Any reader who, by way of an exception, has had the patience to read these so-called Rules to the end assuredly will not expect me to give special reasons for the following conclusions. First conclusion: the Rules suffer from almost incurable dropsy. Second conclusion: it is impossible to discover in these Rules any special shade of organisational views evincing a disapproval of hypertrophy of centralism. Third conclusion: Comrade Martov acted very wisely indeed in concealing from the eyes of the world (and withholding from discussion at the Congress) more than 38/39 of his Rules. Only it is rather odd that à propos of this concealment he should talk about an open visor.
Note: This footnote has been moved into the body of the document.
 See present edition, Vol. 5, pp. 13-24.—Ed.
 See present edition, Vol. 5, pp. 347-529.—Ed.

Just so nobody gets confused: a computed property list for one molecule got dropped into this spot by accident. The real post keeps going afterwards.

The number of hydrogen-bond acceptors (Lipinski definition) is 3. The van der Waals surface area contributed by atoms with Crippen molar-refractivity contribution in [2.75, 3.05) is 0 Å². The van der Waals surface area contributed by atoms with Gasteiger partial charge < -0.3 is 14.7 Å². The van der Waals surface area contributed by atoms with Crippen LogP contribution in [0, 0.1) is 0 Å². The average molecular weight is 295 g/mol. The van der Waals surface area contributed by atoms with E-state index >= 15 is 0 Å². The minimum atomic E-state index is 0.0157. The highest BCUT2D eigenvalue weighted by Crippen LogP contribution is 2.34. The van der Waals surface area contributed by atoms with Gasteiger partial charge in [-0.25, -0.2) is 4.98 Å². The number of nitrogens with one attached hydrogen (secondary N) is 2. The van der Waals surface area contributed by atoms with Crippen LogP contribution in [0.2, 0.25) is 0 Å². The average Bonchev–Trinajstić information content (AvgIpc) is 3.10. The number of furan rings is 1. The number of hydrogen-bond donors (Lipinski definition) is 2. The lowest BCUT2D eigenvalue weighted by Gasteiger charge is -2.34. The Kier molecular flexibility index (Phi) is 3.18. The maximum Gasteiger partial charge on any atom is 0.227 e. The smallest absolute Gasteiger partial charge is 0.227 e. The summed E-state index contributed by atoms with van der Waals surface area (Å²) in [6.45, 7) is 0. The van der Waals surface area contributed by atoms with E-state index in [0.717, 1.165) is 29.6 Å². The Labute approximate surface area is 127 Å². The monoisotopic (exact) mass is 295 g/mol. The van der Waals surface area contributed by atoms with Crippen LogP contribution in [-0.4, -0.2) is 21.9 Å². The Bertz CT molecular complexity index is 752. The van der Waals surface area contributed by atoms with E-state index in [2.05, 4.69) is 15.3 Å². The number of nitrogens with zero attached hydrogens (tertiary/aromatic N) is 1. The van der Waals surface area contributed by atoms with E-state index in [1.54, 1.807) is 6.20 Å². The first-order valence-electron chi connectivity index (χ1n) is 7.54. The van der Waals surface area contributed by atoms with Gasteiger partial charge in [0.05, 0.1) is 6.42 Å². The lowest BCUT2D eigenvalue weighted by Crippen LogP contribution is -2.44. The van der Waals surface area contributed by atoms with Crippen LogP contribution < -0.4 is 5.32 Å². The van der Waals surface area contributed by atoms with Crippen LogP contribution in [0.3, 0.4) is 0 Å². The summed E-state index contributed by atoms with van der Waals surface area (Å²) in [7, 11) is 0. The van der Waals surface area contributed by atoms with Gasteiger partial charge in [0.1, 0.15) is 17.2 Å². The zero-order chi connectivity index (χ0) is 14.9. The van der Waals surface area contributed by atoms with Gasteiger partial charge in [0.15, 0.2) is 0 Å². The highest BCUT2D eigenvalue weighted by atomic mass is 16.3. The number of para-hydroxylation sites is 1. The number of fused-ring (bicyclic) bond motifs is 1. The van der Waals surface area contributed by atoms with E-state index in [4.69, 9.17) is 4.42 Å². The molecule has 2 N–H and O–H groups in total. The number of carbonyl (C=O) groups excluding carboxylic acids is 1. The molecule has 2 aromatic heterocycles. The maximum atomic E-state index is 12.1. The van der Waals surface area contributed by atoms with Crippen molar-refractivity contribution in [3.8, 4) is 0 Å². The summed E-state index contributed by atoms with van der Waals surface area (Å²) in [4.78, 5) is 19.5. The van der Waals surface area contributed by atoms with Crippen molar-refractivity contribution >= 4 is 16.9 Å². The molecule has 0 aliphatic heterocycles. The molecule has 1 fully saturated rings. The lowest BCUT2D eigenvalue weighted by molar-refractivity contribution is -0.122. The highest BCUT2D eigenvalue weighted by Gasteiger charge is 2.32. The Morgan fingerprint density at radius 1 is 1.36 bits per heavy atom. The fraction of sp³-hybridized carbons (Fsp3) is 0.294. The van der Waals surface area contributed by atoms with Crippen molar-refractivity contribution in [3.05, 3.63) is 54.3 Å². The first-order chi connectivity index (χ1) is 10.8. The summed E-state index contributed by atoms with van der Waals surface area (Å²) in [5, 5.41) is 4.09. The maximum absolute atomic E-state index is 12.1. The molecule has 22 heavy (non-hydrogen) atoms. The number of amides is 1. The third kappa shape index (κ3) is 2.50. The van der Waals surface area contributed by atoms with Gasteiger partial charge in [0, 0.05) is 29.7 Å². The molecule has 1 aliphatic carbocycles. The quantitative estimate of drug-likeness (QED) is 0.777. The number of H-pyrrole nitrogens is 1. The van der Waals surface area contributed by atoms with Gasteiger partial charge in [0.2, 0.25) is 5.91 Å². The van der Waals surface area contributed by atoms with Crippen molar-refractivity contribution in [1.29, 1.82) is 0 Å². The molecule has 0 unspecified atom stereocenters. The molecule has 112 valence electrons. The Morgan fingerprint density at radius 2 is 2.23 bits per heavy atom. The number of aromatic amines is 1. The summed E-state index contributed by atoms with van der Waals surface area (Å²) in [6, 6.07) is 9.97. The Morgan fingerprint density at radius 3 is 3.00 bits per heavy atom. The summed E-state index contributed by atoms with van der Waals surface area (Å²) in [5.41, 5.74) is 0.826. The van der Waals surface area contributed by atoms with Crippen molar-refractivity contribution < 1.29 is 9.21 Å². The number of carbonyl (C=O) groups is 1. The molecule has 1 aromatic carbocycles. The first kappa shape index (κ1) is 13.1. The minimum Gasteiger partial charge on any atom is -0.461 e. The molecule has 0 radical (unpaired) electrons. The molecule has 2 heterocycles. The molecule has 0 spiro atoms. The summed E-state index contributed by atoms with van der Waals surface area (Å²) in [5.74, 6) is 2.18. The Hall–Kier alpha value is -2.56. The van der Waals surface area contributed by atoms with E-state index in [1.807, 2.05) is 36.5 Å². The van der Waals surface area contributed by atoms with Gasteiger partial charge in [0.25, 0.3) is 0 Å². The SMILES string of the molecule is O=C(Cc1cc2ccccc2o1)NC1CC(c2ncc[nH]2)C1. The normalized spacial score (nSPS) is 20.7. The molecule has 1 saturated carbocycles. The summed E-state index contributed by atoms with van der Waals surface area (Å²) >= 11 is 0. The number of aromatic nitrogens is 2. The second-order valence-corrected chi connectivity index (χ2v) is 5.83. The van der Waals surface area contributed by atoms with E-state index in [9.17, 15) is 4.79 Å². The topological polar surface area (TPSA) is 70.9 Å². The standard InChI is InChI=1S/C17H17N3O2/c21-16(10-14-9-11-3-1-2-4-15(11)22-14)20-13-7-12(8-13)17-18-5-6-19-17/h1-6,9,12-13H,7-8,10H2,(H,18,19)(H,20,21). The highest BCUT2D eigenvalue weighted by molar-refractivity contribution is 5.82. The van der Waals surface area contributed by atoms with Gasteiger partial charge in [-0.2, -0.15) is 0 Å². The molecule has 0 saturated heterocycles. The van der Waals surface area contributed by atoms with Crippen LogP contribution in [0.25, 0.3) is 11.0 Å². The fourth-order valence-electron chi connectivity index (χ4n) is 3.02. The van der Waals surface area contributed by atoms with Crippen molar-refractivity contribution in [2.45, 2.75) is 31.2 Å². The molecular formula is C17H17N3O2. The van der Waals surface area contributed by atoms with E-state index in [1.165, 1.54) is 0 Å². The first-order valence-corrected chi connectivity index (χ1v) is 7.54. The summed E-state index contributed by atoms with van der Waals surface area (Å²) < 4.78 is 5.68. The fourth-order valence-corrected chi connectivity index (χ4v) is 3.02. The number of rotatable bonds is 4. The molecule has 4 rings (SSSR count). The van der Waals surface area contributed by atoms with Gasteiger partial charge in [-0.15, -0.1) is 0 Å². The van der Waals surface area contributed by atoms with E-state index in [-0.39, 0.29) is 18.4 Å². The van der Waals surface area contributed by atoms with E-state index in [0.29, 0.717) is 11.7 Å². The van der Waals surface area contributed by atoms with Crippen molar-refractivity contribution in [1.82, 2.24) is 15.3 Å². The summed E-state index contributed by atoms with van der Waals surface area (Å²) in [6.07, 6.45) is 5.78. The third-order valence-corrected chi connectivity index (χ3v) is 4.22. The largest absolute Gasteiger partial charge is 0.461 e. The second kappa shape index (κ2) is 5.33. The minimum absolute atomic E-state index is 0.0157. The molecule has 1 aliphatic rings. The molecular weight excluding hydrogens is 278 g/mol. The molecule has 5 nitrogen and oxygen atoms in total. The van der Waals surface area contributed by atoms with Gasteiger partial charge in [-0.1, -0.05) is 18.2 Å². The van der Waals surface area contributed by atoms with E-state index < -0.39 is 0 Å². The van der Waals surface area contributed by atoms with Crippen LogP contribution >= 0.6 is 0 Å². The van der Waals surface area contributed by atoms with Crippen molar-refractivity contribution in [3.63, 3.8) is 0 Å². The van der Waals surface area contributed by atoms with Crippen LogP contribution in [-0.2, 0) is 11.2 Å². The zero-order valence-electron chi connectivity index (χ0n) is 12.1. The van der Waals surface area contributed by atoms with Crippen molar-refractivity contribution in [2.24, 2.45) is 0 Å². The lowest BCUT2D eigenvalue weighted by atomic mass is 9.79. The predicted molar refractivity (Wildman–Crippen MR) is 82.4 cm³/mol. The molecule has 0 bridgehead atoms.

See present edition, Vol. 6, pp. 231-52.—Ed.
 See pp. 132-33 of this volume.—Ed.
 Note: This footnote has been moved into the body of the document.
 I might mention that unfortunately I could not find the first variant of Comrade Martov’s draft, which consisted of some forty-eight paragraphs and suffered even more from “hypertrophy” of worthless formalism. —Lenin
 We would draw Comrade Axelrod’s attention to this word. Why this is terrible! Here are the roots of that “Jacobinism” which goes to the length even . . . even of altering the composition of an editorial board .... —Lenin